Six indicted for trial in the alleged murder of the Ya Na
2010-05-18 22:36:55This article has been read 780 times.Six persons are to be indicted for trial at the High Court following their involvement in the alleged murder of the Dagbon King, Ya Na Yakubu Andani II and some of his elders in 2002.
Four others are expected to be let off the hook.
Mr Anthony Rexford Wiredu, Principal State Attorney, announced this after the Human Rights Court (Fast Track High Court Division) had admitted Yidana Sugri, 42, who is being held for allegedly training people for military exercise, for bail. Sugri was admitted to GH¢10,000 bail with a surety by the Court presided over by Mr Justice U.P. Dery.
However, the Principal State Attorney could not give reasons and names of those who were to be discharged and those to stand trial. Sugri, who was jointly charged with Iddrisu Janfo for conspiracy and murdering of the Ya Na but were acquitted and discharged by an Accra Fast Track High Court (AFTHC) in 2003, is now being held for allegedly training people for military exercise.
The Human Rights Court noted that the charge levelled against Sugri had no bearing with the offences levelled against the nine others. The court, however, turned down a bail application by counsel for the nine other accused persons facing charges of conspiracy and murder of the Ya Na and some of his elders.
Eight of the nine, are Iddrisu Iddi 76, Alhaji Baba Iddrisu Abdalla, 54, Kwame Alhaasan, 53, Mohammed Kojo, 45, Mohammadu Abdulai, 57, Saibu Mohammed, 34, Yakubu Mohammed, 42, and Alhasaan Briamah, 40. One other person, Abubakar Mahama who was later arrested in connection with the same offence, has not appeared before the Human Rights Court. The court in its ruling, noted that it was clear the accused persons were arrested on suspicion of causing the death of Ya-Na. It said under charges of conspiracy and murder, bail could not be granted to accused persons. The court said the manner the accused persons were arrested and put before the lower court could not constitute "an unreasonable delay". It noted that the accused persons failed to put up a case to warrant their release on bail.
The court disagreed with defence counsel that because Sugri had been acquitted he could not be put before the court.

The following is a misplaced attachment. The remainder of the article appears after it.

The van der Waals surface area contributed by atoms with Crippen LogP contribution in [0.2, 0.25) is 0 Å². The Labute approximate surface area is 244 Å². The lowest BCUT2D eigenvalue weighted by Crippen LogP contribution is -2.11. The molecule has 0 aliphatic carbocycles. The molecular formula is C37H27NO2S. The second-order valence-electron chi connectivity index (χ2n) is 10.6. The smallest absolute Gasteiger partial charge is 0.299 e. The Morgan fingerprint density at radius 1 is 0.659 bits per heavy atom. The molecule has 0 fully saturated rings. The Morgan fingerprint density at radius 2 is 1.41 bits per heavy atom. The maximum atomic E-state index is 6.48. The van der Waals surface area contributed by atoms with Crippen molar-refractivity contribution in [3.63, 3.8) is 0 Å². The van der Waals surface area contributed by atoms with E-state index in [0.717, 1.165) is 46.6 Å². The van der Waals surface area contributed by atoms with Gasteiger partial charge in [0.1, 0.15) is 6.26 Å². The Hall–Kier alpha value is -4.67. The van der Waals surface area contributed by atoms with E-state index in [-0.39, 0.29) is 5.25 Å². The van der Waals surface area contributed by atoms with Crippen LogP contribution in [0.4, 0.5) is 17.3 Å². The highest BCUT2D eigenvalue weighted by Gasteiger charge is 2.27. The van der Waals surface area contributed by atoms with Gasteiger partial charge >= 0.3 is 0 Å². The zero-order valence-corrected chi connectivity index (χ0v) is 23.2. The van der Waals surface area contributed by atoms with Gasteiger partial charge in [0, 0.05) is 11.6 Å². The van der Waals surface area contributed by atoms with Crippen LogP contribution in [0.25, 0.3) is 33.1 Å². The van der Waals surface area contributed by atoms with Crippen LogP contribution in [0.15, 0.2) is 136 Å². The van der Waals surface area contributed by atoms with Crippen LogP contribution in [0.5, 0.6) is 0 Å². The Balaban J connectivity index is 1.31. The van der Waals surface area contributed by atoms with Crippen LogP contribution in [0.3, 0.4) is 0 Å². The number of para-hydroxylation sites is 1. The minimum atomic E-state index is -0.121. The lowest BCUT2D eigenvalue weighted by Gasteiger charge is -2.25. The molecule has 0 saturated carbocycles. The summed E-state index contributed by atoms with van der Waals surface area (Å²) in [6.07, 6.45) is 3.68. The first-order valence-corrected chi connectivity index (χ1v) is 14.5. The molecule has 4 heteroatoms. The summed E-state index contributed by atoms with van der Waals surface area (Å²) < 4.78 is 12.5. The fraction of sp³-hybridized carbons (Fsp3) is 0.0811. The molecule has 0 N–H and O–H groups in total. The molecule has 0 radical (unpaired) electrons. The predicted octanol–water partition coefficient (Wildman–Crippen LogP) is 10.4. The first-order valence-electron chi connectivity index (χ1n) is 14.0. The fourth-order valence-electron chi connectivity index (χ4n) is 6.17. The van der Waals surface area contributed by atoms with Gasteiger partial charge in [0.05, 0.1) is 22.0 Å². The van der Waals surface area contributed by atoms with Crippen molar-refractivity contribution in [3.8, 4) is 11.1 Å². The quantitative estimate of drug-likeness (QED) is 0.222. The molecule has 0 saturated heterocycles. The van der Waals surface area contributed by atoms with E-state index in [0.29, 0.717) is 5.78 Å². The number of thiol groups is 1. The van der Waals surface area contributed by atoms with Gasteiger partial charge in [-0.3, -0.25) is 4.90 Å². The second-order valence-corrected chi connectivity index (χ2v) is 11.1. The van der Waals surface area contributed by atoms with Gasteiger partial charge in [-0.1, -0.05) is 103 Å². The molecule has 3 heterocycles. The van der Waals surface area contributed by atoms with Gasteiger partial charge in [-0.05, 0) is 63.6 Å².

On April 16, this year, the accused persons went to the Human Rights Court, saying their rights had been violated after the District Magistrate's Court remanded them on April 12. They contended that they had been unjustifiably remanded by the Magistrate's court.
"If you go through the records, the judge only adopted the facts and remanded the accused persons, the judge was mislead to believe that this was the case of murder," he pointed out.
Mr Samuel Atta-Akyea, Defence Counsel, said no proper charges had been preferred against the accused persons, adding that the facts before the court only traced the history of the fight between Abudu's and Andani's. According to him no proper processes had been taken by the State in respect of the case, and that the prosecution was only experimenting with the rights and liberties of human beings.
"If the State should play with the liberty of individuals in this manner, then we have a long way to go," he remarked. Mr Atta-Akyea said the facts presented before the lower court did not in any way connect the accused to the death of the King of Dagbon. "You should not bring somebody before the court without a cogent and compelling evidence to merit a remand," he said.
Defence counsel said it was sad for the State to remand the accused persons and inform the court that investigations were on going.
He said there was no way the nine accused persons were going to interfere with investigations of the Bureau of National Investigations, National Security and Ghana Police Service and prayed the court to grant them bail. Mr Wiredu said at the previous sitting he had vehemently opposed the bail application saying the accused persons had been properly charged and the State was preparing a bill of indictment and summary of evidence. He pointed out that more time was needed to prepare the bill of indictment and summary of evidence. The Principal State Attorney disclosed that more people were going to be rounded up and they needed not to let loose the accused persons whom when granted bail would interfere with investigations.
He refuted defence counsel's claim that the accused persons were being used as guinea pigs, adding, "We are trying to secure peace for the majority". Mr Wiredu said the State was relying on the Wuaku Commission's Report, adding to prevent tension in the area, bail should not be granted to the accused persons.
He contended that it was not possible for the State to arrest and complete investigation within the 48-hour constitutional requirements. Mr Wiredu said although the investigations were saddled with some constraints, the team was working on the case as fast as possible. He said the law prohibited the courts from granting bail to the accused persons, who were facing a charge of murder.
In the case of Sugri, Mr Wiredu contended that he had not suffered "double jeopardy," explaining that the charge he faced earlier on and now, were different. It would be recalled that in March 2002, Ya Na Yakubu Andani II, and some of his elders were killed following a clash between the two royal gates i= n Dagbon, the Abudus and Andanis.
After the clash, Janfo and Sugri were arrested and put before an AFTHC for the alleged murder of the Ya-Na and his elders, but were acquitted and discharged. In a fresh attempt by government and security agencies to find the murderers of the Ya Na, 41 persons were rounded up at Yendi in a dawn swoop on Saturday, April 10, 2010. After screening them in Bimbilla, 33 were granted self recognisance bail, while the rest were escorted to Accra and put before court.